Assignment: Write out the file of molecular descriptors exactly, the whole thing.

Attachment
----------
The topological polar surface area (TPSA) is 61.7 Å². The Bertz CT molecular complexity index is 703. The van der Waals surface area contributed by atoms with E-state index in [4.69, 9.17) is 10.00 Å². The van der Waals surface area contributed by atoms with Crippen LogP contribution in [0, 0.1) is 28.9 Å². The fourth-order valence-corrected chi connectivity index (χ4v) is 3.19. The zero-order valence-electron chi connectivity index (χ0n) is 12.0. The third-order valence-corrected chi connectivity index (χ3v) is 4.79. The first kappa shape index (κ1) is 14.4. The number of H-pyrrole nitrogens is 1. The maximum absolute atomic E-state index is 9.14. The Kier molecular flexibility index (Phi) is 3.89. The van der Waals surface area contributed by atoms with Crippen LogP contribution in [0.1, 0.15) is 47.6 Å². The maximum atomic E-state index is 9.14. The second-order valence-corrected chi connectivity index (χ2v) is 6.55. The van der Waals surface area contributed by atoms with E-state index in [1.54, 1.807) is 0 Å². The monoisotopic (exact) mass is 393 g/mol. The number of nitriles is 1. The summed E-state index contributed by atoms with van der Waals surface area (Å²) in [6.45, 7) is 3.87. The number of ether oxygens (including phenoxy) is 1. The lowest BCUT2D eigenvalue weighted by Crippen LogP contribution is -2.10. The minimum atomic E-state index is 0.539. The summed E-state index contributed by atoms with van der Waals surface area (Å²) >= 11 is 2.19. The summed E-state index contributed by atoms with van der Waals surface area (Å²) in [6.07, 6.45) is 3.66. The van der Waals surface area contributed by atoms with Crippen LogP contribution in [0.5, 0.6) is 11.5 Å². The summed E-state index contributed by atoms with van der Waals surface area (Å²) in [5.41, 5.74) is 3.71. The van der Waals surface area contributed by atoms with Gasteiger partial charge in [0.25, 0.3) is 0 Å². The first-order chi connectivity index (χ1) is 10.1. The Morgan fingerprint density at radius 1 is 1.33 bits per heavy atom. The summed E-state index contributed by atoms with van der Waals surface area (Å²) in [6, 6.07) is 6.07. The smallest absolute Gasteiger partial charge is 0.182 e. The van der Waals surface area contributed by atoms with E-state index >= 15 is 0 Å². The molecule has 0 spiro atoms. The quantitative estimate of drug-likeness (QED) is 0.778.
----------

The topological polar surface area (TPSA) is 61.7 Å². The Bertz CT molecular complexity index is 703. The van der Waals surface area contributed by atoms with E-state index in [4.69, 9.17) is 10.00 Å². The van der Waals surface area contributed by atoms with Crippen LogP contribution in [0, 0.1) is 28.9 Å². The fourth-order valence-corrected chi connectivity index (χ4v) is 3.19. The zero-order valence-electron chi connectivity index (χ0n) is 12.0. The third-order valence-corrected chi connectivity index (χ3v) is 4.79. The first kappa shape index (κ1) is 14.4. The number of H-pyrrole nitrogens is 1. The maximum absolute atomic E-state index is 9.14. The Kier molecular flexibility index (Phi) is 3.89. The van der Waals surface area contributed by atoms with Crippen LogP contribution in [0.1, 0.15) is 47.6 Å². The maximum atomic E-state index is 9.14. The second-order valence-corrected chi connectivity index (χ2v) is 6.55. The van der Waals surface area contributed by atoms with E-state index in [1.54, 1.807) is 0 Å². The monoisotopic (exact) mass is 393 g/mol. The number of nitriles is 1. The summed E-state index contributed by atoms with van der Waals surface area (Å²) in [6.45, 7) is 3.87. The number of ether oxygens (including phenoxy) is 1. The lowest BCUT2D eigenvalue weighted by Crippen LogP contribution is -2.10. The minimum atomic E-state index is 0.539. The summed E-state index contributed by atoms with van der Waals surface area (Å²) >= 11 is 2.19. The summed E-state index contributed by atoms with van der Waals surface area (Å²) in [6.07, 6.45) is 3.66. The van der Waals surface area contributed by atoms with Crippen LogP contribution in [0.5, 0.6) is 11.5 Å². The summed E-state index contributed by atoms with van der Waals surface area (Å²) in [5.41, 5.74) is 3.71. The van der Waals surface area contributed by atoms with Gasteiger partial charge in [0.25, 0.3) is 0 Å². The first-order chi connectivity index (χ1) is 10.1. The Morgan fingerprint density at radius 1 is 1.33 bits per heavy atom. The summed E-state index contributed by atoms with van der Waals surface area (Å²) in [6, 6.07) is 6.07. The smallest absolute Gasteiger partial charge is 0.182 e. The van der Waals surface area contributed by atoms with E-state index >= 15 is 0 Å². The molecule has 0 spiro atoms. The quantitative estimate of drug-likeness (QED) is 0.778.